Numbers - speaking, saying, writing in full

    Possessive - Where to put the apostrophe on words ending with s/z, proper nouns, inanimate nouns.

    Preposition - General questions about the use of prepositions.
    Preposition at in - If you want to know more about at/in shops, schools, ...
    Preposition hospital - What are the different usages for prepositions and articles?
    Preposition sentence - Is it OK to put a preposition at the end of a sentence?
    Preposition street - Should I say at, in or on the street?

    Punctuation rules in English
    Punctuation quotation - Where to place punctuation marks when using quotation marks.

    See, watch - Do you see a movie or watch a movie, for example.

    Subjunctive - Lots of questions about the use of the subjunctive mood in English.

    Superlative - General forms and particular examples.

    Tag questions - Lots of threads about the appropriate tag question for various kinds of statement.

    Tag question - aren't I - Lots of threads specifically about first person singular tag questions: aren't I, amn't I, ain't I, am I not, etc

    "to not, not to" -

    Used to, would- The difference between used to <verb> would <verb>.

    Used to, use to - Different usages, including negatives.

    Who, whom - Which to use in different examples.

    Will, be going to
    - The difference, if any, between "I will eat you," and "I am going to eat you."

    Will, shall-

    While, whilst - Is there a difference? Which form is preferred?

    Would, should -

    Would, will

    Years - Saying years- how to speak, pronounce, year numbers such as 1600, 1700, ...

    Suggestions for other key topics are welcome.
    These are links that have been referred to very often in this forum (part I):

    Adjective order in English

    SS > factoids > adjective order in English


    Articles – The Writing Center • University of North Carolina at Chapel Hill

    Using Articles --University of Toronto on use of articles in English (Thanks to PaulQ!)

    Special Cases in the Use of the Definite Article ----University of Toronto

    Bartleby.com includes many sources, especially useful for Mencken on American Language, Fowler, and Strunk and White:
    Reference: Thesaurus, Usage, Quotations, and more. Bartleby.com

    Guide to Punctuation - University of Sussex

    US Government Printing Office on capitalization:
    PDF -- Style Manual chapter that deals with capitalization.​


    This important collection links to many corpora
    (Thanks to KHS!)

    It includes American English Corpora:
    As well as some overlap with those listed below.

    The British National Corpus (BNC), around 100 million words, spoken and written:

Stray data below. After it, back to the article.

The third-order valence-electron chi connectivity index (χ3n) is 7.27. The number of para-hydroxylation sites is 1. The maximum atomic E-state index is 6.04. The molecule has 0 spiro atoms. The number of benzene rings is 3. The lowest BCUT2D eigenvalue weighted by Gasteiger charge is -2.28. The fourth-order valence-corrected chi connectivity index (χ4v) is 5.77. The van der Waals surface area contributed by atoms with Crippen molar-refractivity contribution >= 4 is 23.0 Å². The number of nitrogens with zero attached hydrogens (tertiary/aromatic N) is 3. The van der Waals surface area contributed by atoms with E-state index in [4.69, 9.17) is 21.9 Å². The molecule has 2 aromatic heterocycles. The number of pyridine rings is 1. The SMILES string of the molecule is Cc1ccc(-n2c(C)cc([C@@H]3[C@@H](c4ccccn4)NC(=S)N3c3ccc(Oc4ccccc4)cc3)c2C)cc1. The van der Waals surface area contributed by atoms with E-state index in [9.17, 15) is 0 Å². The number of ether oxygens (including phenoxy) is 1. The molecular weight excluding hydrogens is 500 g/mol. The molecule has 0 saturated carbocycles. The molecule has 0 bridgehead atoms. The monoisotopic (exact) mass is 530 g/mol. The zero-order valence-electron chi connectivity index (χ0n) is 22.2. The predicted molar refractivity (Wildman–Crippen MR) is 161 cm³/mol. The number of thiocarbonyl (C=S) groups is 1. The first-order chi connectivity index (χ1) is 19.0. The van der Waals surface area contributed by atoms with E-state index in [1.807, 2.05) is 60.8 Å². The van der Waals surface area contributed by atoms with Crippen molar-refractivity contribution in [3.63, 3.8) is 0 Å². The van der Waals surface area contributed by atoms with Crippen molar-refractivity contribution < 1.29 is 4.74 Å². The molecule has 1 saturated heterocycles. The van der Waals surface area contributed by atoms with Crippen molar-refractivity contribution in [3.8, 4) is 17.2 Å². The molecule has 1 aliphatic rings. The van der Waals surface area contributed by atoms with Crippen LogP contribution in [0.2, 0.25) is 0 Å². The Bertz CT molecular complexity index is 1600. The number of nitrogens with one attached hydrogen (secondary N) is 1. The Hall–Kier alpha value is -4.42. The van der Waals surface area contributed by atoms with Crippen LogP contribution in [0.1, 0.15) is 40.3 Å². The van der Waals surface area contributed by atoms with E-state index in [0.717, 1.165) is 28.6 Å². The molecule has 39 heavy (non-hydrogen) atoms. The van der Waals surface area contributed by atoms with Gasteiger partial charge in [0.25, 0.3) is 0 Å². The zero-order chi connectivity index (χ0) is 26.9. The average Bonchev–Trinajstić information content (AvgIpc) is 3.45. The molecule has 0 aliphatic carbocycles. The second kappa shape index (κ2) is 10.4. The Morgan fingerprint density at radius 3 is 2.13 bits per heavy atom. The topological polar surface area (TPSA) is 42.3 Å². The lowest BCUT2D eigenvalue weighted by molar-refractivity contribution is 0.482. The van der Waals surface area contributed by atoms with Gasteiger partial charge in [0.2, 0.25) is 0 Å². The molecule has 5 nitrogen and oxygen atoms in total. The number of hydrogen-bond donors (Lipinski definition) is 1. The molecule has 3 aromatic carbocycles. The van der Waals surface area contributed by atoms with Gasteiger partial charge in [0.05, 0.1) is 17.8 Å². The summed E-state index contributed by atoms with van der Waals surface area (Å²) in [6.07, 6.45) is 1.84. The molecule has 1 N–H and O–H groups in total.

[bnc] British National Corpus

    An alternative, and more extensive search of the BNC (through a university website):
    British National Corpus (BYU-BNC)

    A corpus based on Time Magazine, also around 100 million words:
    TIME Magazine Corpus of American English

    Simple search through Collins (the dictionary publishers) Wordbank:
    ELT | COBUILD Reference | The Collins Corpus

    The Compleat Lexical Tutor, a concordancer with rather limited corpora, but which allows you to choose the type of English you are most interested in:
    Compleat Lexical Tutor

    The University of Michigan has several different corpora, one of which is a corpus of academic spoken English:
    Micase Online Home Page

    Differences between American and British English. Here’s a list of various British words and expressions together with their American equivalents.
    British and American terms - Oxford Dictionaries

    Errors that are frequent in different varieties of English
    Common Errors in English

    The Online Etymology Dictionary – The basic sources of this work include the Oxford English Dictionary (2nd edition) and Chapman’s Dictionary of American Slang:
    Online Etymology Dictionary

    Word Detective – For more etymology:
    Index of Previous Columns
    (Google Ngram Viewer)Search "lots of books" to discover how often one or several combinations of words have been used over time.
    Google Ngram Viewer

    Grammar etc.
    The Internet Grammar of English:
    The Internet Grammar of English

    All kinds of useful information from the Online Writing Lab at Purdue University:
    Purdue OWL

    The University of Victoria Language Centre
    English Language Centre Study Zone: Welcome!

    Verb tenses explained:
    ENGLISH PAGE - Verb Tense Tutorial

    English Tenses

    English Grammar - Table of Content - A free online educational resource - Word Power

    Capital Community College Foundation guide to grammar and writing.
    Guide to Grammar and Writing

    edufind.com - Online English Grammar resources
    English grammar guide | English Grammar | EF
    Oxford Dictionaries guidance:
    English Dictionary, Thesaurus, & grammar help | Oxford Dictionaries